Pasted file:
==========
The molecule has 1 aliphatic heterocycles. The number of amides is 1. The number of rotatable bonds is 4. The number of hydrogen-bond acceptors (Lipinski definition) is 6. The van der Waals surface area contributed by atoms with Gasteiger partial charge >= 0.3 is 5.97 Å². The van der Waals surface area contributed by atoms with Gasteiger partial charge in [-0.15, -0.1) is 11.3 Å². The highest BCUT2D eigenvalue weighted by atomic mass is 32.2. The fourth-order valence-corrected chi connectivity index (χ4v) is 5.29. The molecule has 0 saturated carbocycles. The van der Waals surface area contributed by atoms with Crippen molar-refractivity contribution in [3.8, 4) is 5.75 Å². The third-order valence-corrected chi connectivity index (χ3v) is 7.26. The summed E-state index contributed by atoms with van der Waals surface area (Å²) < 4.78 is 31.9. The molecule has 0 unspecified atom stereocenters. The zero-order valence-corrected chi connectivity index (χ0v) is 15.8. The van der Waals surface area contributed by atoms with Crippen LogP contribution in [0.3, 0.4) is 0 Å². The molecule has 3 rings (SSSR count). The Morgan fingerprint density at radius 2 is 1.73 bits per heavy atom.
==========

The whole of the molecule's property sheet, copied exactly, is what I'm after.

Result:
The molecule has 1 aliphatic heterocycles. The number of amides is 1. The number of rotatable bonds is 4. The number of hydrogen-bond acceptors (Lipinski definition) is 6. The van der Waals surface area contributed by atoms with Gasteiger partial charge >= 0.3 is 5.97 Å². The van der Waals surface area contributed by atoms with Gasteiger partial charge in [-0.15, -0.1) is 11.3 Å². The highest BCUT2D eigenvalue weighted by atomic mass is 32.2. The fourth-order valence-corrected chi connectivity index (χ4v) is 5.29. The molecule has 0 saturated carbocycles. The van der Waals surface area contributed by atoms with Crippen molar-refractivity contribution in [3.8, 4) is 5.75 Å². The third-order valence-corrected chi connectivity index (χ3v) is 7.26. The summed E-state index contributed by atoms with van der Waals surface area (Å²) < 4.78 is 31.9. The molecule has 0 unspecified atom stereocenters. The zero-order valence-corrected chi connectivity index (χ0v) is 15.8. The van der Waals surface area contributed by atoms with Crippen LogP contribution in [0.3, 0.4) is 0 Å². The molecule has 3 rings (SSSR count). The Morgan fingerprint density at radius 2 is 1.73 bits per heavy atom.